A MAN who led police on a “low speed car chase” in a 15-year-old Ford Mondeo has been spared an immediate jail sentence in what the judge labelled an exceptional case.

Jamie Stone reached a top speed of 36mph when he was pursued by a marked patrol car from Listerhills Road to Great Horton Road, Bradford, at 1.30am on November 12 last year.

Stone, 27, of Alma Street, Windhill, Shipley, had bought the old car to live in while suffering from depression, Bradford Crown Court heard.

He pleaded guilty to dangerous driving, possession of cocaine, failing to provide a specimen and driving without a licence or insurance.

He was arrested after abandoning the car and fleeing on foot.

Prosecutor Richard Walters said the police wanted to stop Stone for a routine vehicle check but he accelerated away, with a female passenger.

When he was apprehended, his eyes were glazed and he smelt of intoxicants. He had two small bags of cocaine on him and refused to provide a specimen of blood for analysis.

Stone’s barrister, Nigel Jamieson, said he made “a series of idiotic decisions” that night.

He had worked for years in the textile industry but had to leave his employment when he was diagnosed with depression.

Stone was also battling problems with drink and drugs at the time and had since voluntarily sought help.

“He is ashamed and remorseful,” Mr Jamieson said.

“It is a long way from being the worse case of dangerous driving.”

The 90-second chase over about a mile did not cause a collision or another vehicle to take evasive action.

Stone had bought the car to live in because he was homeless at the time.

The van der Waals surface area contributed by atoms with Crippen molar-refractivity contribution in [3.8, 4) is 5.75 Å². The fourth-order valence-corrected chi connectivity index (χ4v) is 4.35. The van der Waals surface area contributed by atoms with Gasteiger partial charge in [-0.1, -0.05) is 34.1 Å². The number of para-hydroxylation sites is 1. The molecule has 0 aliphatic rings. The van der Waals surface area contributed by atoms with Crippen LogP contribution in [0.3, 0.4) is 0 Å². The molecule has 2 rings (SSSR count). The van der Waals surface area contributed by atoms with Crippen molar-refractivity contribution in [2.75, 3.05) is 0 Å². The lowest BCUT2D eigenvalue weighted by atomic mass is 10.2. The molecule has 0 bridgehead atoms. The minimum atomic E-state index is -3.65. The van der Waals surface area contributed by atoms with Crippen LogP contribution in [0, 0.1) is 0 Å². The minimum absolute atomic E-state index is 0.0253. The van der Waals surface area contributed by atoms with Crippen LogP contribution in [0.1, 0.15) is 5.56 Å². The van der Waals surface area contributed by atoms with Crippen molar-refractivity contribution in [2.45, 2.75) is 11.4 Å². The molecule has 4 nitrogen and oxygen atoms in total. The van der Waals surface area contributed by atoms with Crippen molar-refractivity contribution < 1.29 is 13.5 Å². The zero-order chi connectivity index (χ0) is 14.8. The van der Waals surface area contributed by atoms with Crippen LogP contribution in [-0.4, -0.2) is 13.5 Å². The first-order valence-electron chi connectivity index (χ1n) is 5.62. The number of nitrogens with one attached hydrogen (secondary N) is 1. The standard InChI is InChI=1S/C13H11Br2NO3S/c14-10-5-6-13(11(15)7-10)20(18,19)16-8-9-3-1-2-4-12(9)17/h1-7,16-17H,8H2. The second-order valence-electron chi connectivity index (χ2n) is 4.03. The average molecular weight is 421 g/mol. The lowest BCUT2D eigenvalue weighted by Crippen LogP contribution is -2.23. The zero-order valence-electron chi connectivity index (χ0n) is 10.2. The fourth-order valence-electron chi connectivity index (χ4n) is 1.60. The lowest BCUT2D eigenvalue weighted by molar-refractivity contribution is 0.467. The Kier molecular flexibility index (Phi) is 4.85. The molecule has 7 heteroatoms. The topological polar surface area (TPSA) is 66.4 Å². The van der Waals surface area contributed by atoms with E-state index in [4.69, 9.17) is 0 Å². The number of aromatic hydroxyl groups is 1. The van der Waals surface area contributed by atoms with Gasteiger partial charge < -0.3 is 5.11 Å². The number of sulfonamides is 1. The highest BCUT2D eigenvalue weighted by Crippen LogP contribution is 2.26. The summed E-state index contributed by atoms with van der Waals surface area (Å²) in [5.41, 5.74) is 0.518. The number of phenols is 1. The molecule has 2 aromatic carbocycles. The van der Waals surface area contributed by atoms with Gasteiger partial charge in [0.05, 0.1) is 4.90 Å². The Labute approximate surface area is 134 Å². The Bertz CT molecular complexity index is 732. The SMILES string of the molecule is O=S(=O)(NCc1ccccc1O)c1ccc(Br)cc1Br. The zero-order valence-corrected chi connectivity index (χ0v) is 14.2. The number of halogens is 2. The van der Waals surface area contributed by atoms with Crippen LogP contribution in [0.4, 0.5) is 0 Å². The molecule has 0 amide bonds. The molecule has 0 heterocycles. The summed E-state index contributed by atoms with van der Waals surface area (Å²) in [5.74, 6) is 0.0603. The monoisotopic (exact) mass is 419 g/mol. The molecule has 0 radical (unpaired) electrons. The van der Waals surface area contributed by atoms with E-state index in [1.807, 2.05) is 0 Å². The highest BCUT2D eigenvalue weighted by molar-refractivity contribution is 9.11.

Judge Robert Bartfield jailed Stone for eight months, suspended for 12 months, with a probation service rehabilitation activity requirement. He was banned from driving for two years.

The judge had previously adjourned the case to check with the police exactly what speed Stone reached during the pursuit.

He said it was an exceptional case and most people he sentenced for dangerous driving went out through the back door of the courtroom to the cells.

Judge Bartfield told Stone: “There is a campaign in this city. People who choose to use our roads as a race track all go to prison.

"You have escaped because I have to abide by the evidence. This was not a high speed chase. The police say your highest speed was 36mph.

“It was that most unusual creature, a low speed chase,” he said.

The judge also took into consideration that Stone had few previous convictions, had pleaded guilty, was suffering from depression and was ashamed.

But he warned him: “If you do not take this opportunity and don’t complete the activity requirement, or you commit another offence, I make you a promise that you will go to prison instead.”

He ordered Stone to take an extended retest before he can legally drive.